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FoA to DOI: End the Import of Elephant Skins

Friends of Animals has petitioned the U.S. Fish and Wildlife Service to restrict the import of elephant skins that is contributing to the decimation of the species.

The elephant population has declined by 90 percent in the past century with just 350,000 remaining in Africa and less than 50,000 in Asia. The declines have prompted Asian elephants to be listed as endangered and African elephants as threatened under the Endangered Species Act.

Despite these listings, the U.S. is a major importer of elephant parts and hides, exceeding other countries. More than 2,000 whole African elephant skins were imported to the U.S. from Zimbabweand South Africa in 2016, up from 275 two years ago, as well as thousands of smaller skins pieces and finished leather goods from other African nations.

The skins are being used to make handbags, boots, shoes, totes, belts, computer cases and even gun holders and sold by exotic skin retailers such as Roje Exotics, The Leather Guy and Vintage Skins and online at sites like Etsy. Trophy hunters from the U.S. are also allowed to kill two African elephants per year and obtain permits to import their body parts including skins.

The rise in the trade of elephant skins comes at a time when an increasing number of countries around the world are closing their ivory markets. The U.S. banned the import of most ivory into the U.S. in 2016. Yet as some ivory markets wind down, elephant skins have become a hot commodity.

FWS maintains that the skin trade doesn’t pose a threat to the viability of the elephant species. But the skin trade is boosting not only legal but illegal trade as poachers are killing elephants indiscriminately, targeting females and calves and tusk-less males as well. ESA enables FWS to issue special rules for threatened species. FoA said the agency’s is falling short on its commitment to protect the elephant population.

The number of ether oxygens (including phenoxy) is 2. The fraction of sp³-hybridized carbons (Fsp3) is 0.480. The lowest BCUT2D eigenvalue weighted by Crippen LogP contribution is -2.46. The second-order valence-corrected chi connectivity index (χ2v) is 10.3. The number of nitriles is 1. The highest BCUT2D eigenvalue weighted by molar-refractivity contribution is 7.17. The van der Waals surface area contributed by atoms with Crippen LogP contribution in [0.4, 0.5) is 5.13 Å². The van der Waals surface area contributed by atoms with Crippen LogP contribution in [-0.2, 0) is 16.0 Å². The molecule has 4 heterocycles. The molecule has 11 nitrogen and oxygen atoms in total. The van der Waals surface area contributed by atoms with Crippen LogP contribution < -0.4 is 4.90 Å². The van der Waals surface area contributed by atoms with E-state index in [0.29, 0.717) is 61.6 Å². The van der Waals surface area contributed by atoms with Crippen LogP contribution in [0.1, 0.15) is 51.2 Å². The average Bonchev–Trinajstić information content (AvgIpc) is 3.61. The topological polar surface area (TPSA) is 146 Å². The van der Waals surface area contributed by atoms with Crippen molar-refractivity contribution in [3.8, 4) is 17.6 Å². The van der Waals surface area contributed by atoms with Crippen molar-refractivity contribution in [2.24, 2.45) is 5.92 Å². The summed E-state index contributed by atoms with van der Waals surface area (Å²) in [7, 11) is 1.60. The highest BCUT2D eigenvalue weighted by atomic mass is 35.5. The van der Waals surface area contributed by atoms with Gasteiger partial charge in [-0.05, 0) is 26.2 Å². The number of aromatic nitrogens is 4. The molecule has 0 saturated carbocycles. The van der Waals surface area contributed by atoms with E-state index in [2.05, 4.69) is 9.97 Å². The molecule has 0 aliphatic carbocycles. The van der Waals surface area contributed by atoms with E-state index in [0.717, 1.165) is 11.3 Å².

“Most of our regulations surrounding elephants are focused on ivory. But now there is a growing demand for elephant skin that could also be driving their extinction,” said Jennifer Best, assistant director of FoA’s Wildlife Law Program. “If you want to protect elephants you need to protect all parts of the elephants.”

Between 2003 and 2012, the U.S. imported 57,844 small leather products and 33,184 elephant skins, representing 44 percent of the global total.

“There’s so much to admire about elephants,” FoA President Priscilla Feral said. “But the U.S.’s haphazard policies have put elephant survival in peril by allowing the obscenity of their skins to be used for somebody’s designer loafers. FoA is committed to assuring a future for these powerful, adaptable land mammals so that the commercial threat forever ends.”

Friends of Animals, an international animal protection organization founded in N.Y. in 1957 and headquartered in Darien, CT, advocates for the rights of free-living and domestic animals. FoA is proud to be a woman-founded and -led organization for more than 60 years.

SOURCE Friends of Animals

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